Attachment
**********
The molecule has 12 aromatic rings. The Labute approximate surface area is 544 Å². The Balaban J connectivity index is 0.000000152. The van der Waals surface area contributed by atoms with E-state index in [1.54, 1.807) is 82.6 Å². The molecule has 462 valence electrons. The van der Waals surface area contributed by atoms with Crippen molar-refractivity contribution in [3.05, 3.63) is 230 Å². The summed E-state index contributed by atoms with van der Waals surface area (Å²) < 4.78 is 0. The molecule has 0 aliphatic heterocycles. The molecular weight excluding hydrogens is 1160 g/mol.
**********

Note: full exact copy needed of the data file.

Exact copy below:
The molecule has 12 aromatic rings. The Labute approximate surface area is 544 Å². The Balaban J connectivity index is 0.000000152. The van der Waals surface area contributed by atoms with E-state index in [1.54, 1.807) is 82.6 Å². The molecule has 462 valence electrons. The van der Waals surface area contributed by atoms with Crippen molar-refractivity contribution in [3.05, 3.63) is 230 Å². The summed E-state index contributed by atoms with van der Waals surface area (Å²) < 4.78 is 0. The molecule has 0 aliphatic heterocycles. The molecular weight excluding hydrogens is 1160 g/mol.